Hobbico TF8 900x250
Log In
Access Premium Site»
Not a member? Join today!

Giant Scale Workshop Tips — Removable Engine Installation for Easy Access

Giant Scale Workshop Tips — Removable Engine Installation for Easy Access

We’ve seen it time and time again: a giant-scale airplane noses over with enthusiasm and the engine and firewall are ripped out of the fuselage requiring major repairs. For the  engine installation in my 85-inch version of the Ziroli Skyraider, I came up with a removable, through-the-firewall setup for engine attachment for a couple of reasons. This design makes it much easier to work on your power system after the model is complete, and if there is any unforeseen damage to the firewall, removing six bolts greatly simplifies removal for a workshop fix.

I used my CAD program to draw up a simple box structure with an attachment rim and then I had my buddy Pat at LaserCutUSA.com cut the parts for me. Of course you can just as easily make a similar design and reproduce similar the parts with a band saw and a drill press. The assembly is very easy to install and it took me about an afternoon to hang the engine.

Drawings
eng1
I am using a Fuji 43cc with electronic ignition to power the Skyraider so I made the engine mount box/tank shelf long enough to accommodate the tank and throttle servo, with the idea that I would attach the ignition module and battery pack in front of the firewall.

engine4
I started by placing the engine over the side-view of the plans. The engine fits nicely in the cowled area of the reduced plans.

engine5
After aligning the prop hub position so it would clear the front of the cowling, using the engine’s attachment tabs I marked the new location for the firewall in the front of the mount box.

eng6
For strength, I made the sides of the box from 1/4-inch ply and the top and bottom from 1/8 inch lite-ply. I added notched the fronts of the four sides to key the 1/4-inch firewall face into place. Alignment tabs on the firewall and the aft bulkhead fit the slots as shown.

eng7

eng8
I made the firewall just wide enough to fit the engine attachment bolts, and you see here the blind nuts have been ground back to clear the sides. I also doubled up the firewall with a second layer of 1/4-inch plywood to properly seat the blind nuts. The total thickness of the firewall is 1/2 inch and the two layers are laminated together with Zap 15 Minute Epoxy. The firewall is also glued to the plywood sides with epoxy.

eng9
Once the box was glued together, I placed the box on the plans to mark the front of the main firewall.

eng10
Here are the two main parts of the engine box ready to be epoxied together.

eng11
I also had a new F-1 firewall cut with the required rectangular opening to clear the tank support section.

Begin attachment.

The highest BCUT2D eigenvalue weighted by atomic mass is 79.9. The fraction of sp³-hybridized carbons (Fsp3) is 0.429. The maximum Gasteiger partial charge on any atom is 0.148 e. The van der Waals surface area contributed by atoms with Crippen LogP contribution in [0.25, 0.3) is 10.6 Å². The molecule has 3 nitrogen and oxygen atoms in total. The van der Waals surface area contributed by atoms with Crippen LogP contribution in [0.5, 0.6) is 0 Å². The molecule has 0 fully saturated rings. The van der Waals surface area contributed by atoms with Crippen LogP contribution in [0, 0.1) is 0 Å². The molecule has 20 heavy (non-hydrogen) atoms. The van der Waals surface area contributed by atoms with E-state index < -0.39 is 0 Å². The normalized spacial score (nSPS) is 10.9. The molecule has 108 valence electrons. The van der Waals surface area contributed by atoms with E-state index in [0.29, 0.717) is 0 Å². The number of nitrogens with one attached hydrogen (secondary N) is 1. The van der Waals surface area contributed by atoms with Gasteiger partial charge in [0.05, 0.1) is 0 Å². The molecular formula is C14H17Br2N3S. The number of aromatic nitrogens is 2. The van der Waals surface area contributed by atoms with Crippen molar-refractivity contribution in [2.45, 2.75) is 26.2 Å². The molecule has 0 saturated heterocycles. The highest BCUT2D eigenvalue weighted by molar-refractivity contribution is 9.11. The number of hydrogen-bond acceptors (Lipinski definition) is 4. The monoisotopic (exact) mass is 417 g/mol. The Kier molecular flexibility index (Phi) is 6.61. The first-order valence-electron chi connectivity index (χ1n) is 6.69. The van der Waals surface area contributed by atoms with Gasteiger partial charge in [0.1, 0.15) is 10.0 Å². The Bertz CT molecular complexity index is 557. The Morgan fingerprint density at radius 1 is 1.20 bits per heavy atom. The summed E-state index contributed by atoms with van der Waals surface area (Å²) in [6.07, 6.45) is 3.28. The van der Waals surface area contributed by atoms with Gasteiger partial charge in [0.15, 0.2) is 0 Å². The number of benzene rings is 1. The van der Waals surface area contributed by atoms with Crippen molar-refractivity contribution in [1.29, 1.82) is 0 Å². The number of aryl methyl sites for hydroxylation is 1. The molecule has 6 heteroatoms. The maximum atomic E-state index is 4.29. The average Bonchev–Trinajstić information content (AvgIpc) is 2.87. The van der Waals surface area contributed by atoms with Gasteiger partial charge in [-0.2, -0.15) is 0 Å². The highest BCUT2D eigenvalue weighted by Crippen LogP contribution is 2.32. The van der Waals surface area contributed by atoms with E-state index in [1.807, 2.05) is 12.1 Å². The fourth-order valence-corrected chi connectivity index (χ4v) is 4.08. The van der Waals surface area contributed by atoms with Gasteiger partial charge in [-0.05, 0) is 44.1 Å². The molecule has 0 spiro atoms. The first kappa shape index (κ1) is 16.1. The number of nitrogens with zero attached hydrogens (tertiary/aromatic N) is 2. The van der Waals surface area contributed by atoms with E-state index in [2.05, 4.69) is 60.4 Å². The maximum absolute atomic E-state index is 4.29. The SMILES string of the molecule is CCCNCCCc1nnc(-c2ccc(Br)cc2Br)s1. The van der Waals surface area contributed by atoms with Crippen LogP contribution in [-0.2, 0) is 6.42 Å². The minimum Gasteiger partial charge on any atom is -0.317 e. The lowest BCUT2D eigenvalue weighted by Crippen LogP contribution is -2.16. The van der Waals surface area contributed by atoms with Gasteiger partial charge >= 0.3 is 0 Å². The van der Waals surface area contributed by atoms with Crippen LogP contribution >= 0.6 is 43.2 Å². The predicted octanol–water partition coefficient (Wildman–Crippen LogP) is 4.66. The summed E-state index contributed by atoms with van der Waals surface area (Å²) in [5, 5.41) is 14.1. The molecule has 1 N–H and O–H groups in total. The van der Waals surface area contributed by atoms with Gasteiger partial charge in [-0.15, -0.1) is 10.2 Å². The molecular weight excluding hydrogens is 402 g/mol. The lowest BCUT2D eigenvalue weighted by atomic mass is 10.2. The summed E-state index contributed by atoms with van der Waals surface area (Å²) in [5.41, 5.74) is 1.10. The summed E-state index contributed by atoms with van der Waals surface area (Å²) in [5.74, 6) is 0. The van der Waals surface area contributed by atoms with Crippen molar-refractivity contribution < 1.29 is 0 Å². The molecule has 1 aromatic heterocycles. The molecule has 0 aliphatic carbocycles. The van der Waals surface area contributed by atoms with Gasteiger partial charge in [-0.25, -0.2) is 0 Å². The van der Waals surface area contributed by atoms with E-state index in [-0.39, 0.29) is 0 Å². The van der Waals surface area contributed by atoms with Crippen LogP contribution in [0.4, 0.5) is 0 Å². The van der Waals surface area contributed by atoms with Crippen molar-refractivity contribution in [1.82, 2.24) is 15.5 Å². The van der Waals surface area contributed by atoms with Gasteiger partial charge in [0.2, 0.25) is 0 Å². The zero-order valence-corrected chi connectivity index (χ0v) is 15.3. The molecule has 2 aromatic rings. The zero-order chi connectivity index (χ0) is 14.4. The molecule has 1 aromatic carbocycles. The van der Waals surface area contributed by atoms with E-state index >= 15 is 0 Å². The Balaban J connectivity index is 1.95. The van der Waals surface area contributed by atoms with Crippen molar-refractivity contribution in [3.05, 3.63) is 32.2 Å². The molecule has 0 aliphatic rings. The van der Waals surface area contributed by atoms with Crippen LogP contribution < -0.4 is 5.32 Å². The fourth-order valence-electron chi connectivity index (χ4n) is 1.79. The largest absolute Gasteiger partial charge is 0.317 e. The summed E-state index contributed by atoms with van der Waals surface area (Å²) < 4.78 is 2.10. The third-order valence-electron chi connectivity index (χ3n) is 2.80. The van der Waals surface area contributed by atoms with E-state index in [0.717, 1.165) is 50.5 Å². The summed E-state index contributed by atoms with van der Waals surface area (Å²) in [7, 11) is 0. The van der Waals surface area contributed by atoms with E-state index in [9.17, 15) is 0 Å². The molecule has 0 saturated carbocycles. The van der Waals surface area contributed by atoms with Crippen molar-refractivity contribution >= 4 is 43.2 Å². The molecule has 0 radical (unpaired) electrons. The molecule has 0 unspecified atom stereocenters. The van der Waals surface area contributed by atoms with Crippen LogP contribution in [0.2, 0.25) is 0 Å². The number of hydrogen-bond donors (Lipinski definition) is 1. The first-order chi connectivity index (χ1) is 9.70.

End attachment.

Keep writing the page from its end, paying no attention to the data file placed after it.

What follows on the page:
eng14
I then epoxied the new F-1 firewall to the front of the fuselage with slow setting epoxy and clamped it into place until the glue had cured.

eng13
I left off the bottom fuselage sheeting aft of the firewall so I could clamp the new F-1 firewall to the F-1 bulkhead.

eng12
Test fitting the box through the firewall, it  slides easily into place. The fuel tank fits snugly inside with some thin foam placed between it and the box.

eng2
I also added triangular balsa stock around the attachment rim to increase the gluing surface.

eng17
Looking through the cockpit opening, the two aft attachment points will use blind nuts and bolts to anchor the box to the fuselage’s vertical side structures. The bolts can be easily accessed through the wing saddle should you want to remove the engine and fuel system for maintenance.

eng16
Using scrap 1/4-inch ply, I set all the blind nuts so I could glue them into place for each of the six attachment bolts.

Engine17
So the bolts installed, the engine is finally attached to the firewall and the engine mount box is attached to the main firewall for a solid installation.

For more information on the Douglas Skyraider, go to: Nick Ziroli’s Website.

 

Updated: July 20, 2017 — 2:22 PM
Hobbico RF8 600x120
PhotoDrone 600x120

4 Comments

Add a Comment
  1. Very nice install. I really like that you can service the tank since I prefer to replace the lines every season and check the rubber plug in the tank. The built in vents will sure help with heat exhaust,, Good job..
    Terry

  2. Excelente trabajo el motor fuji es un excelente motor pero es muy pesado lo que hace que transforme su vibración en un daño para el avión con este diseño y debido a que es madera playwood disminuye y aísla la vibración

  3. Fantastic article. I have been thinking about building the Ziroli skyraider in a smaller size for quite sometime now. I would like to see some pictures when the plane is completed. I have to ask, What did you do for the smaller size canopy and cowling needed?

Leave a Reply

Your email address will not be published. Required fields are marked *

Airage Media © 2017
WordPress Lightbox